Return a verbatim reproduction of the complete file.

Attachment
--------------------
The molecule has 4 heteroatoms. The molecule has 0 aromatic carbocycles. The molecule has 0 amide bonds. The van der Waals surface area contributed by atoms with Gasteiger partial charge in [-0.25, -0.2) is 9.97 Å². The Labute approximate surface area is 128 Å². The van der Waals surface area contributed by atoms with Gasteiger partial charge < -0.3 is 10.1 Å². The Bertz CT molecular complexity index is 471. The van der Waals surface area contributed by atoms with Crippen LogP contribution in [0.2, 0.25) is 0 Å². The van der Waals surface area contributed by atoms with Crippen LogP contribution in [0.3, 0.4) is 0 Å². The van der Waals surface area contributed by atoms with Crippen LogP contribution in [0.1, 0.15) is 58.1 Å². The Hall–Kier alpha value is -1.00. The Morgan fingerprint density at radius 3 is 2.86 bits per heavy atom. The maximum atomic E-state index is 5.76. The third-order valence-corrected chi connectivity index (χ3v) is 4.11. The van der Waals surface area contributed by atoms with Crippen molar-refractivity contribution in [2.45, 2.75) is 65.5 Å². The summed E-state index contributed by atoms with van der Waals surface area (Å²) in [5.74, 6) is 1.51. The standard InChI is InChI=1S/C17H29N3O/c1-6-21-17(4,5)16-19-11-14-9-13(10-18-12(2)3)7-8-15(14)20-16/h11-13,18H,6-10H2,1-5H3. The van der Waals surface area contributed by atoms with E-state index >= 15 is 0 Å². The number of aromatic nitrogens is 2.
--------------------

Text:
The molecule has 4 heteroatoms. The molecule has 0 aromatic carbocycles. The molecule has 0 amide bonds. The van der Waals surface area contributed by atoms with Gasteiger partial charge in [-0.25, -0.2) is 9.97 Å². The Labute approximate surface area is 128 Å². The van der Waals surface area contributed by atoms with Gasteiger partial charge < -0.3 is 10.1 Å². The Bertz CT molecular complexity index is 471. The van der Waals surface area contributed by atoms with Crippen LogP contribution in [0.2, 0.25) is 0 Å². The van der Waals surface area contributed by atoms with Crippen LogP contribution in [0.3, 0.4) is 0 Å². The van der Waals surface area contributed by atoms with Crippen LogP contribution in [0.1, 0.15) is 58.1 Å². The Hall–Kier alpha value is -1.00. The Morgan fingerprint density at radius 3 is 2.86 bits per heavy atom. The maximum atomic E-state index is 5.76. The third-order valence-corrected chi connectivity index (χ3v) is 4.11. The van der Waals surface area contributed by atoms with Crippen molar-refractivity contribution in [2.45, 2.75) is 65.5 Å². The summed E-state index contributed by atoms with van der Waals surface area (Å²) in [5.74, 6) is 1.51. The standard InChI is InChI=1S/C17H29N3O/c1-6-21-17(4,5)16-19-11-14-9-13(10-18-12(2)3)7-8-15(14)20-16/h11-13,18H,6-10H2,1-5H3. The van der Waals surface area contributed by atoms with E-state index >= 15 is 0 Å². The number of aromatic nitrogens is 2.